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Cancer treatments made gentler, yet child survival improved

A new study reveals that cancer treatment, whilst gentler than the average dose, has seen more children surviving than ever before.

Cancer treatments made gentler, yet child survival improved

Chemotherapy and Radiotherapy have saved the lives of countless children suffering from cancer; however, some of these treatments have long-term effects, leading to damage on the heart and other organs. The problems associated with these treatments can extend beyond the life of the cancer and have adverse effects on the patient years later.

In an effort to combat this risk, doctors in the 1990’s began to push smaller, more targeted doses of radiation, along with changing the chemo process and avoiding certain drugs.

The doctors wanted answers to the question: Would gentler treatments have a negative impact on the survival rate of children?

Now results are being released that have followed more than 34,000 cancer survivors over several decades and the results have offered a resoundingly positive answer.

Research showed that survival continued to improve whilst the doses were made smaller and more targeted. Fewer children were shown to have died from secondary cancers or lung problems over 15 years after initial treatment concluded.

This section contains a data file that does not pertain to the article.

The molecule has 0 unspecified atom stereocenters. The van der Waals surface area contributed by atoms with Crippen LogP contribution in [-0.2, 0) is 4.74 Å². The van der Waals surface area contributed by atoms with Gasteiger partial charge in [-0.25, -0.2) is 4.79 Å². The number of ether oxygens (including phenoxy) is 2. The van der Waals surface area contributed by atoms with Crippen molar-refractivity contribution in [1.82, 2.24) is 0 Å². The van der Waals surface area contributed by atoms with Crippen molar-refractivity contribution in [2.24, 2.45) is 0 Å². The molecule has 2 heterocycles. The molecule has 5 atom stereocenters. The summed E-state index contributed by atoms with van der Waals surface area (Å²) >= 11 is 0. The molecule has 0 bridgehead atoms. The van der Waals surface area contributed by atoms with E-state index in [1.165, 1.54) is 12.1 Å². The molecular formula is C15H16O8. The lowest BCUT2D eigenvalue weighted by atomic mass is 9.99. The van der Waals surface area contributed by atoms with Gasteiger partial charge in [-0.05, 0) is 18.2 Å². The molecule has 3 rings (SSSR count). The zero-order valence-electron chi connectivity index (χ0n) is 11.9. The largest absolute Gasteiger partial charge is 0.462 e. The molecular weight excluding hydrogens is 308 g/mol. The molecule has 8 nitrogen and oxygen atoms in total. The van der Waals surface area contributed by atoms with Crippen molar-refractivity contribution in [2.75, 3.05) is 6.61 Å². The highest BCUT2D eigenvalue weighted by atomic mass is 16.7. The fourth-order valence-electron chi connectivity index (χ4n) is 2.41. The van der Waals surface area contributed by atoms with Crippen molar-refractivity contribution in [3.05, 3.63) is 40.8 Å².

Dr. Greg Armstrong of St. Jude Children’s Research Hospital in Memphis, leads the Childhood Cancer Survivor Study.

“The field needs good news… we have actually reduced treatment, reduced therapy, and yet improved survival” he said.

Researches found that the death rate 15 years after treatment began upon a steady decline. The rate dropped from about 12 per cent for those treated from 1970-74 to 6 per cent for patients treated from 1990-94.

“Treating cancer is one of the miracles of modern medicine… Fifty years ago less than 30 per cent of kids would survive childhood cancer but now we know that over 80 per cent will”.

Dr. Armstrong said that studies will continue to be conducted around childhood cancer and tailoring treatment to eradicate long-term effects of radiation and other drugs.

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